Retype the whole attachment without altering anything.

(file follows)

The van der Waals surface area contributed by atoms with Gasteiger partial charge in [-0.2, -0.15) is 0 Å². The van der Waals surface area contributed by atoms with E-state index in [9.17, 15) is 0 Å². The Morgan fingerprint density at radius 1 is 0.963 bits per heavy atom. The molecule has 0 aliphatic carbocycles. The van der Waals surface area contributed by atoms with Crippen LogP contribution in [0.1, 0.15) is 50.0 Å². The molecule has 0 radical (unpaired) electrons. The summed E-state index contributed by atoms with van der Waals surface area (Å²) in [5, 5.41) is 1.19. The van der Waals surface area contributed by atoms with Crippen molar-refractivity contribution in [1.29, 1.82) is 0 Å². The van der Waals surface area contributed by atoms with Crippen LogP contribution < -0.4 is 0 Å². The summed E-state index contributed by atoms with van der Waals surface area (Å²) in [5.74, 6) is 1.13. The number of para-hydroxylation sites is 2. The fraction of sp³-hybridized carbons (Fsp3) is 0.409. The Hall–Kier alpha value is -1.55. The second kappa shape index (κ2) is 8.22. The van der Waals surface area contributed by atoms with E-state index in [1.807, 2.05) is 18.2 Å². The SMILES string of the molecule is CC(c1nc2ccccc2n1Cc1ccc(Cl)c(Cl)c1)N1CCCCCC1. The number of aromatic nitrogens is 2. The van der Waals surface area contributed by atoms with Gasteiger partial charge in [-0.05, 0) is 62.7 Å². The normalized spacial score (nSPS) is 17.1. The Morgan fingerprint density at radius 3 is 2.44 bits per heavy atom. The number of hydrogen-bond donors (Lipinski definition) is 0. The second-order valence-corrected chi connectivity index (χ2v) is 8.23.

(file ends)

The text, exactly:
The van der Waals surface area contributed by atoms with Gasteiger partial charge in [-0.2, -0.15) is 0 Å². The van der Waals surface area contributed by atoms with E-state index in [9.17, 15) is 0 Å². The Morgan fingerprint density at radius 1 is 0.963 bits per heavy atom. The molecule has 0 aliphatic carbocycles. The van der Waals surface area contributed by atoms with Crippen LogP contribution in [0.1, 0.15) is 50.0 Å². The molecule has 0 radical (unpaired) electrons. The summed E-state index contributed by atoms with van der Waals surface area (Å²) in [5, 5.41) is 1.19. The van der Waals surface area contributed by atoms with Crippen molar-refractivity contribution in [1.29, 1.82) is 0 Å². The van der Waals surface area contributed by atoms with Crippen LogP contribution < -0.4 is 0 Å². The summed E-state index contributed by atoms with van der Waals surface area (Å²) in [5.74, 6) is 1.13. The number of para-hydroxylation sites is 2. The fraction of sp³-hybridized carbons (Fsp3) is 0.409. The Hall–Kier alpha value is -1.55. The second kappa shape index (κ2) is 8.22. The van der Waals surface area contributed by atoms with E-state index in [1.807, 2.05) is 18.2 Å². The SMILES string of the molecule is CC(c1nc2ccccc2n1Cc1ccc(Cl)c(Cl)c1)N1CCCCCC1. The number of aromatic nitrogens is 2. The van der Waals surface area contributed by atoms with Gasteiger partial charge in [-0.05, 0) is 62.7 Å². The normalized spacial score (nSPS) is 17.1. The Morgan fingerprint density at radius 3 is 2.44 bits per heavy atom. The number of hydrogen-bond donors (Lipinski definition) is 0. The second-order valence-corrected chi connectivity index (χ2v) is 8.23.